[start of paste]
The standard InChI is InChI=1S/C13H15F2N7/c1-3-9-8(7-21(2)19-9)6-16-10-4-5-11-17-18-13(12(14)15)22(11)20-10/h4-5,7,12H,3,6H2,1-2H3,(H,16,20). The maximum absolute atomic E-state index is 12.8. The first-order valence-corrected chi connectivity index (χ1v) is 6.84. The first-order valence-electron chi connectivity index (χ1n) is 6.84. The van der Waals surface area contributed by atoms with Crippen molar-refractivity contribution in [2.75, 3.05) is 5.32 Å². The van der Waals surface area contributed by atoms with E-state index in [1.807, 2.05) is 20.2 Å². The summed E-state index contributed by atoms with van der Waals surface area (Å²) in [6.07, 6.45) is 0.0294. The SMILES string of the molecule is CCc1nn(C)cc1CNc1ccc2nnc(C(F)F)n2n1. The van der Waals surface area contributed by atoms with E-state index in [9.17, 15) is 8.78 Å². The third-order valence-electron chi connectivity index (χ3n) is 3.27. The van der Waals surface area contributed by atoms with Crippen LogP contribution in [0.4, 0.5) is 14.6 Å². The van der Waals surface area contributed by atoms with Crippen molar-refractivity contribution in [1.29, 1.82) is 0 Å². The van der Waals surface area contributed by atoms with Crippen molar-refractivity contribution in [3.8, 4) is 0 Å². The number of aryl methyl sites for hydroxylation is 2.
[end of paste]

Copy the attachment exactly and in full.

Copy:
The standard InChI is InChI=1S/C13H15F2N7/c1-3-9-8(7-21(2)19-9)6-16-10-4-5-11-17-18-13(12(14)15)22(11)20-10/h4-5,7,12H,3,6H2,1-2H3,(H,16,20). The maximum absolute atomic E-state index is 12.8. The first-order valence-corrected chi connectivity index (χ1v) is 6.84. The first-order valence-electron chi connectivity index (χ1n) is 6.84. The van der Waals surface area contributed by atoms with Crippen molar-refractivity contribution in [2.75, 3.05) is 5.32 Å². The van der Waals surface area contributed by atoms with E-state index in [1.807, 2.05) is 20.2 Å². The summed E-state index contributed by atoms with van der Waals surface area (Å²) in [6.07, 6.45) is 0.0294. The SMILES string of the molecule is CCc1nn(C)cc1CNc1ccc2nnc(C(F)F)n2n1. The van der Waals surface area contributed by atoms with E-state index in [9.17, 15) is 8.78 Å². The third-order valence-electron chi connectivity index (χ3n) is 3.27. The van der Waals surface area contributed by atoms with Crippen LogP contribution in [0.4, 0.5) is 14.6 Å². The van der Waals surface area contributed by atoms with Crippen molar-refractivity contribution in [1.29, 1.82) is 0 Å². The van der Waals surface area contributed by atoms with Crippen molar-refractivity contribution in [3.8, 4) is 0 Å². The number of aryl methyl sites for hydroxylation is 2.